'Don't stand in the dark, come out,' says a voice to which another replies, 'It is not me who is in the dark, but you' and the theater is filled with cheering. And the cheering doesn't end there, it continues till the time the red flag is raised.
After watching Nivin Pauly's dual get-up in Sakhavu movie trailer one can easily make a few assumptions on how comrade Krishnakumar and comrade Krishnan will be related. And after watching the movie, one will get to know that the only thing which relates them is the ideology of communism.
After a series of credits, the movie Sakhavu opens quickly with comrade Krishna Kumar aka Kichu as lovingly called by his aide Mahesh, played by Althaf. It takes a while for writer-director Sidhartha Siva to establish Krishna Kumar's actual self to the viewers as he briefs about his ten political ideologies to Mahesh. Selfish, crooked, yearning for positions, showing off social work, irritating others and doing good only to those whom he needs best define Krishna Kumar's basic character. But one fine morning, comes a phone call that asks him to go to a hospital and donate blood. The story thus develops in that particular day, the day that he gets to meet quite a lot strangers, the day that he learns to know why so many people adore comrade Krishnan, the day he patiently listens to the story of a high-spirited comrade, a day that he realizes that there's a communism beyond fists raised to convey angst, a day that literally changes his attitude to life and politics.
Sidhartha Siva's writing is flavorful and funny which show there is much research behind the characterization of both Krishnan and Krishnakumar. While some dialogues make us laugh, they also evoke the spirit of communism. When Krishnan is asked about his surname, he answers that if one wants to know his caste or religion then it's not in the surname but in the first name - comrade (another round of thunderous applause). Although it takes a while to set into the mood of the movie, Sidhartha Siva presents a neat package. The movie lags a bit here and there, but the punch dialogues by Nivin Pauly are indeed a booster.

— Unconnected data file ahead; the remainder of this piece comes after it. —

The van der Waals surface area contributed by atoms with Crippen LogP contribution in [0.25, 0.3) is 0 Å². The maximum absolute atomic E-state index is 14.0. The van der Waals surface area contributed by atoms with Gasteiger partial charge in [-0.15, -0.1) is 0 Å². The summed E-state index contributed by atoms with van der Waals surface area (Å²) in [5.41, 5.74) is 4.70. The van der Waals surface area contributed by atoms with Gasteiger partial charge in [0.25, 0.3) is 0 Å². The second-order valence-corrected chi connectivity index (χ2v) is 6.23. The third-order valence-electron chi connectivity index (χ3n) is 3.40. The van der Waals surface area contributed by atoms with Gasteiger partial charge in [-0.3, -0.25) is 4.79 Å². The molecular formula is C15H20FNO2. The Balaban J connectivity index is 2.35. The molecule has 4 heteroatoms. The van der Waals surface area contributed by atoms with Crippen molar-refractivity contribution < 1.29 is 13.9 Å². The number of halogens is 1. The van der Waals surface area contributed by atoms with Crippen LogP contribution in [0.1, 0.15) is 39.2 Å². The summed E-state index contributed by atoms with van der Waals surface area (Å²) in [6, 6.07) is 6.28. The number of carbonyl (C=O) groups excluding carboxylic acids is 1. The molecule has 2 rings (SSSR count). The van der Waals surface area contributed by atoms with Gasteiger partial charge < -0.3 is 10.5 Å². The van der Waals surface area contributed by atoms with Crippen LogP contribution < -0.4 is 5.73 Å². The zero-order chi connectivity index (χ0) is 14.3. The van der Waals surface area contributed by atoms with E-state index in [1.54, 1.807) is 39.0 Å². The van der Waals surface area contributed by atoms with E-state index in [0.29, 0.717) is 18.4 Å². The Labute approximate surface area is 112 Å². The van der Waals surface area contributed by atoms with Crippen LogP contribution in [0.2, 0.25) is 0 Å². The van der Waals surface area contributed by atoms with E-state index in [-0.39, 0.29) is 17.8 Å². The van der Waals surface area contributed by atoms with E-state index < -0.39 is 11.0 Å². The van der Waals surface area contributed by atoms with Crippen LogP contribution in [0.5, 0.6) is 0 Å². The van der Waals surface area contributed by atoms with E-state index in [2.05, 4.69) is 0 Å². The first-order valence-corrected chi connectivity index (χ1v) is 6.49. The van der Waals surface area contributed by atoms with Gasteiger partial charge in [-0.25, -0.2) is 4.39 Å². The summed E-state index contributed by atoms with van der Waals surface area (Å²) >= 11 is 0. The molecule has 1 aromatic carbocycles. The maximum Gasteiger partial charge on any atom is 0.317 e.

One thing that might surprise is Nivin Pauly's third look in Sakhavu. As an artiste, Nivin has improved a lot on his working style. All three different looks are carried with ease by the star and he is pleasing enough. Equally impressive is Aishwarya Rajesh, who has done a very different role this time around. As comrade Janaki and the old-aged lady, she balances her role very well. If young Janaki has a zeal to work with Krishnan and love him because of his ideologies, the aged Janaki is tired and weak waiting for her husband to get well. While Aparna Gopinath could have been used more, Gayathri Suresh has nothing much to offer. Santhosh Keezhattoor, Musthafa, Sudheesh, Kalabhavan Rahman, Aliyar justify their roles. After his debut in Premam, Althaf does an extended cameo in Sakhavu and fits well into the role of a weird-yet-funny guy. Music composer Sooraj S. Kurup makes his acting debut with a small role and looks perfect as a comrade.
After making a splash with Angamaly Diaries, Prashanth Pillai once again offers some fine BGMs and songs that gel well with the mood of the movie. Cinematographer George C. Williams too comes up with quite a few beautiful frames.
Sakhavu is a perfect entertainer with all elements of comedy and sentiments. And one can indeed keep this good soul inspirational comrade in heart.